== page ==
Castration Drug Claims Rile Autism Community

Experts blast flimsy science, lack of testing

By Ambreen Ali,  Newser User

Posted May 21, 2009 11:21 AM CDT

(Newser) – A drug used to chemically castrate sex offenders is being touted as a "miracle" autism treatment, but many leading doctors say the use of the chemical is medically indefensible, the Chicago Tribune reports. Lupron blocks testosterone, and users embrace the unsupported theory that autism emerges from a link between the hormone and mercury. Parents insist the drug has helped kids who've been treated with Lupron.

"Lupron is the miracle drug," says Mark Geier, the doctor who is marketing the pricey treatment, though he isn't an autism specialist. He points out that Lupron reduces the incidence of behaviors such as aggression and masturbation. But critics say it also puts puberty on hold, can disrupt normal development, and may damage the heart and bones.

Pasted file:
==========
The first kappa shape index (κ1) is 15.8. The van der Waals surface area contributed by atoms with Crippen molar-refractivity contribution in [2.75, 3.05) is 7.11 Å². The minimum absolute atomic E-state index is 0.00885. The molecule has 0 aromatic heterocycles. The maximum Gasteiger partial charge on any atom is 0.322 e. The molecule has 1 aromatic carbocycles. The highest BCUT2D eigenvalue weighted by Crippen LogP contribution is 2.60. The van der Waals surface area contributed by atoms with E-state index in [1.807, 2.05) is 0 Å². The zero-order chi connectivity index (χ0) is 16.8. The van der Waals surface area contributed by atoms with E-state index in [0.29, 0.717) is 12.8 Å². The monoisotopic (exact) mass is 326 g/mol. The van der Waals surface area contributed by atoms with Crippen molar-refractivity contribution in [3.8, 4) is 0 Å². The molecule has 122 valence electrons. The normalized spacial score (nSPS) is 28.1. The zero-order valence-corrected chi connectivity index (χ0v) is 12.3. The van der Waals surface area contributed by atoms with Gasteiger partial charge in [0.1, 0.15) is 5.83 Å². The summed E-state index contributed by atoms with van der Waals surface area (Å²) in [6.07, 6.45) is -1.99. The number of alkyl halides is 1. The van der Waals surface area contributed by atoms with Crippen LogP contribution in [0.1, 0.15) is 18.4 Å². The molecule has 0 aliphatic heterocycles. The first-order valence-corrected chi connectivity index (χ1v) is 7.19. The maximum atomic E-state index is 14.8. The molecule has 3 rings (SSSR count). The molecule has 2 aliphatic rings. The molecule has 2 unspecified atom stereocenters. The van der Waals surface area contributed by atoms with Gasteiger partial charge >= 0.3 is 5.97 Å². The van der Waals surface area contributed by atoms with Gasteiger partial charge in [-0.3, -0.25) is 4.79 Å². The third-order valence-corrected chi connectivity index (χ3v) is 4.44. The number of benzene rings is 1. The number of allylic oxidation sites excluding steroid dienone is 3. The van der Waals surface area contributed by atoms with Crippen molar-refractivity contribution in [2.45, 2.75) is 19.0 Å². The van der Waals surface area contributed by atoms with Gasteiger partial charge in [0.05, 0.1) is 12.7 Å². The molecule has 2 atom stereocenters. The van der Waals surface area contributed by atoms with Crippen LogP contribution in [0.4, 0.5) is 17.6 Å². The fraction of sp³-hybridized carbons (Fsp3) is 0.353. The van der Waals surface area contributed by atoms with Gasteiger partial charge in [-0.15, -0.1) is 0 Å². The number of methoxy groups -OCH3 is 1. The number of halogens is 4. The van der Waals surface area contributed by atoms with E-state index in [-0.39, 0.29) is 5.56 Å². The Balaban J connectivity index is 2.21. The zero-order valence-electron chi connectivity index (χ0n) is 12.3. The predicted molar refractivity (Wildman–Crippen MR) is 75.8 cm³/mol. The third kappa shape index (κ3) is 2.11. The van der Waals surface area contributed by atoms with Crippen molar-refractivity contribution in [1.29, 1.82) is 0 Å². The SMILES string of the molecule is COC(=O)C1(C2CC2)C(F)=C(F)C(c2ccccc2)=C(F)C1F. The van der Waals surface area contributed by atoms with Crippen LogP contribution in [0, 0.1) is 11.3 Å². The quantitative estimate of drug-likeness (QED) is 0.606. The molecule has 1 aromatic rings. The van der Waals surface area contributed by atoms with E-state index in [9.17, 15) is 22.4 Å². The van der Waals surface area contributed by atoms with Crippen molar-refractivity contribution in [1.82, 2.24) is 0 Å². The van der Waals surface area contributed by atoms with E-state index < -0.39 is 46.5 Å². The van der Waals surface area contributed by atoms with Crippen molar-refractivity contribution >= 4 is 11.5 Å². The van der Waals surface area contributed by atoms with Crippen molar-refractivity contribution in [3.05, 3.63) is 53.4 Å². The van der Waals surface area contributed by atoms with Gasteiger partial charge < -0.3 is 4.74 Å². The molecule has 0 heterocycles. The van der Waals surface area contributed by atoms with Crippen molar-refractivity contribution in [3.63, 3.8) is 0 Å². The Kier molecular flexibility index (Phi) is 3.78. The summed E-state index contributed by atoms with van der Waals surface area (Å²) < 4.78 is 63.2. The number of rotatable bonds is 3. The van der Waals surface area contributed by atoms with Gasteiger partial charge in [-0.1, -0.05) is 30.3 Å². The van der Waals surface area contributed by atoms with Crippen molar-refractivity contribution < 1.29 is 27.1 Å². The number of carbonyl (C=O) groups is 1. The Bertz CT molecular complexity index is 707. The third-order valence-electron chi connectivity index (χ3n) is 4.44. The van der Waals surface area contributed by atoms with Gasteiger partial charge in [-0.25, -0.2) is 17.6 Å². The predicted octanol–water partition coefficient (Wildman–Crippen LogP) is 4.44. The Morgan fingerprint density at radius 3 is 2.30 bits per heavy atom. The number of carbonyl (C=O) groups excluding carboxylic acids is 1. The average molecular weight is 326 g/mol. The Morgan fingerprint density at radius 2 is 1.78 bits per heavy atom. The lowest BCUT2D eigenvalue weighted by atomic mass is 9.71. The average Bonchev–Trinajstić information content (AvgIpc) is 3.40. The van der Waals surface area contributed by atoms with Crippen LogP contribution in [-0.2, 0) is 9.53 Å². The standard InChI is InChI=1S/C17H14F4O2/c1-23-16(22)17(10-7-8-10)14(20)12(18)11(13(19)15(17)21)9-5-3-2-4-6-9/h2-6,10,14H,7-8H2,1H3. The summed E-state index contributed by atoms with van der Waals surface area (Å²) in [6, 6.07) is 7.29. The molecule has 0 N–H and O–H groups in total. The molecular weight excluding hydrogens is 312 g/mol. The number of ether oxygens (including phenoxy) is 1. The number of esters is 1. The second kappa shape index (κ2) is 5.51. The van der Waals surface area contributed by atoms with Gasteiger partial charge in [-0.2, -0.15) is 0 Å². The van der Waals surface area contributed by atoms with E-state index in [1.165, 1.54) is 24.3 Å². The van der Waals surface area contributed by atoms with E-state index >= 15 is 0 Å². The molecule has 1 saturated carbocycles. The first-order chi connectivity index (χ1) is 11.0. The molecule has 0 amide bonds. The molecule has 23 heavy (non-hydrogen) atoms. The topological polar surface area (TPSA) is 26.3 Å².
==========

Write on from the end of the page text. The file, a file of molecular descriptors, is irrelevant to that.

Leo Lytel, 9, poses for a photograph at his home in Washington earlier this month. Leo was diagnosed with autism as a toddler, then recovered.   (AP Photo/Alex Brandon)
Doctors dismiss the painful treatment, saying it has no medical basis and may be harmful to the children.   (Shutter stock)
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It has become a cottage industry of false hope, and false hope is no gift to parents. You are using your child as a guinea pig. - Alison Singer, president of
the Autism Science Foundation

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